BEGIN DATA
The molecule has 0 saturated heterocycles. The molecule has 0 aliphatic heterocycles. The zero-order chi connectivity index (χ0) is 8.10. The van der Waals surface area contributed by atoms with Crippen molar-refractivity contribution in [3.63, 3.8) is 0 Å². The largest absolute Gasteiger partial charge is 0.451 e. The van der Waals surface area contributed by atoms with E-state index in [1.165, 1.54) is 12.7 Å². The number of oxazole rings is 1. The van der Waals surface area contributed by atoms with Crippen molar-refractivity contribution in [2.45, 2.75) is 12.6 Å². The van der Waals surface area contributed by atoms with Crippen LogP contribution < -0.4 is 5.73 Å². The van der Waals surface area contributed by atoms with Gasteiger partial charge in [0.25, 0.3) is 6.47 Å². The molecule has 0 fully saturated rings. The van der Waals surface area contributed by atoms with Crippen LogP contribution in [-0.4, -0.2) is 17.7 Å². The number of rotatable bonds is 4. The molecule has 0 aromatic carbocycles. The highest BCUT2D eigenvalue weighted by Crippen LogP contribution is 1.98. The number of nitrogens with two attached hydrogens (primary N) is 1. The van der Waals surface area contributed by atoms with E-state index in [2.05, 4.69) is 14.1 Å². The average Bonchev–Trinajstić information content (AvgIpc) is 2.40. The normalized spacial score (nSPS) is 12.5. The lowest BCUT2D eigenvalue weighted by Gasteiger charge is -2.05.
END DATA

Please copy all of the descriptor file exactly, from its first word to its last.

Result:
The molecule has 0 saturated heterocycles. The molecule has 0 aliphatic heterocycles. The zero-order chi connectivity index (χ0) is 8.10. The van der Waals surface area contributed by atoms with Crippen molar-refractivity contribution in [3.63, 3.8) is 0 Å². The largest absolute Gasteiger partial charge is 0.451 e. The van der Waals surface area contributed by atoms with E-state index in [1.165, 1.54) is 12.7 Å². The number of oxazole rings is 1. The van der Waals surface area contributed by atoms with Crippen molar-refractivity contribution in [2.45, 2.75) is 12.6 Å². The van der Waals surface area contributed by atoms with Crippen LogP contribution < -0.4 is 5.73 Å². The van der Waals surface area contributed by atoms with Gasteiger partial charge in [0.25, 0.3) is 6.47 Å². The molecule has 0 fully saturated rings. The van der Waals surface area contributed by atoms with Crippen LogP contribution in [-0.4, -0.2) is 17.7 Å². The number of rotatable bonds is 4. The molecule has 0 aromatic carbocycles. The highest BCUT2D eigenvalue weighted by Crippen LogP contribution is 1.98. The number of nitrogens with two attached hydrogens (primary N) is 1. The van der Waals surface area contributed by atoms with E-state index in [2.05, 4.69) is 14.1 Å². The average Bonchev–Trinajstić information content (AvgIpc) is 2.40. The normalized spacial score (nSPS) is 12.5. The lowest BCUT2D eigenvalue weighted by Gasteiger charge is -2.05.